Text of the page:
The next night, that would be a week ago today — and isn’t it a wonder how quickly foreign travel recedes into the past? — our group, along with some of the Douro Boys and winemakers and their families, had dinner at the old Niepoort lodge in Vila Nova de Gaia, across the river from Oporto, not far from where the Douro debouches into the Atlantic. It used to be the case that shippers of Port were required to age the wine in casks in their lodges (large warehouses) in Vila Nova de Gaia rather than upriver at the quintas. Anyway, on the one essential occasion when I should have had my camera, Mr. Professional Journalist left it in his hotel room, thinking, “Gee, I’ve been carrying that camera for days. Maybe tonight I can relax.” The 150-year-old lodge, however, dim and dusty and cobweb-festooned, its vaulted ceilings blanketed with the mold of the ages, was a tremendously evocative and picturesque scene. Dinner was not memorable, but the wines were astounding, as Dirk Niepoort, a towering combination of generosity and chutzpah, opened bottle after bottle of rarities, ending with a pair of the company’s Ports from 1966.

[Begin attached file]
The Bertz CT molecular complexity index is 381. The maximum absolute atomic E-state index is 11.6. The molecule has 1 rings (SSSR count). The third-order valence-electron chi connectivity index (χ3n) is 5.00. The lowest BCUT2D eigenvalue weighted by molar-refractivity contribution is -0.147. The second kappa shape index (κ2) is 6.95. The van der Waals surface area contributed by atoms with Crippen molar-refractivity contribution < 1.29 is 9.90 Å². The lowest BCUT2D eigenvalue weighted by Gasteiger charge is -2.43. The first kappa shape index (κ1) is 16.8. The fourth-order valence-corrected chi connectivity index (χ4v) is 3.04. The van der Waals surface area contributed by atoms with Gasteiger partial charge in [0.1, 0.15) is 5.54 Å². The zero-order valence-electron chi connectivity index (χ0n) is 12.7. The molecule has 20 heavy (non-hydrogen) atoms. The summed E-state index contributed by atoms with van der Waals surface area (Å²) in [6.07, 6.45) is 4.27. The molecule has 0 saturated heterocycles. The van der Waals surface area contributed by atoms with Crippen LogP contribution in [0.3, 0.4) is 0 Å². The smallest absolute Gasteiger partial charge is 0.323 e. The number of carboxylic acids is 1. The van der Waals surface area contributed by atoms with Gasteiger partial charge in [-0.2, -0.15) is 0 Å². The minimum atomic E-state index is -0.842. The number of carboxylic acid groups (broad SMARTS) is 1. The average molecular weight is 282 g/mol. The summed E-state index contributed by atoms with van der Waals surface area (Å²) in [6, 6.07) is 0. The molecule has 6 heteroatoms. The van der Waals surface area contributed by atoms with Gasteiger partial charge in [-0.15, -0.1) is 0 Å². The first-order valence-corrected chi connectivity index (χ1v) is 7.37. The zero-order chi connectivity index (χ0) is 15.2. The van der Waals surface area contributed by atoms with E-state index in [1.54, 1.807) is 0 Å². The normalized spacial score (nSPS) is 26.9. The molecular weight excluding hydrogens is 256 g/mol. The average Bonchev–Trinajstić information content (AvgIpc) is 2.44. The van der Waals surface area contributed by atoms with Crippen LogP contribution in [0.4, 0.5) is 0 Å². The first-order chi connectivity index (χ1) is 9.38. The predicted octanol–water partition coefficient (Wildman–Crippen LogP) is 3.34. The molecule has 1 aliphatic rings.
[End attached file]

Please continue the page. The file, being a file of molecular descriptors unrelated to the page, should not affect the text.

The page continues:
But what I want to mention in particular is a couple of white wines, since that is that topic of today’s post. Dirk began by opening a magnum of a white wine from 1996, I’m not sure if it was Tiara or Redoma Branco, but the point is that this 13-year-old white wine — not chardonnay! not sauvignon blanc and semillon! — was remarkably fresh and clean and appealing, with pear and roasted lemon scents and flavors, bright acidity, a keen edge of damp slate; traces of honeyed orange rind and melon came into play, along with hints of almond and almond blossom over a reservoir of deeply spicy citrus. Amazing.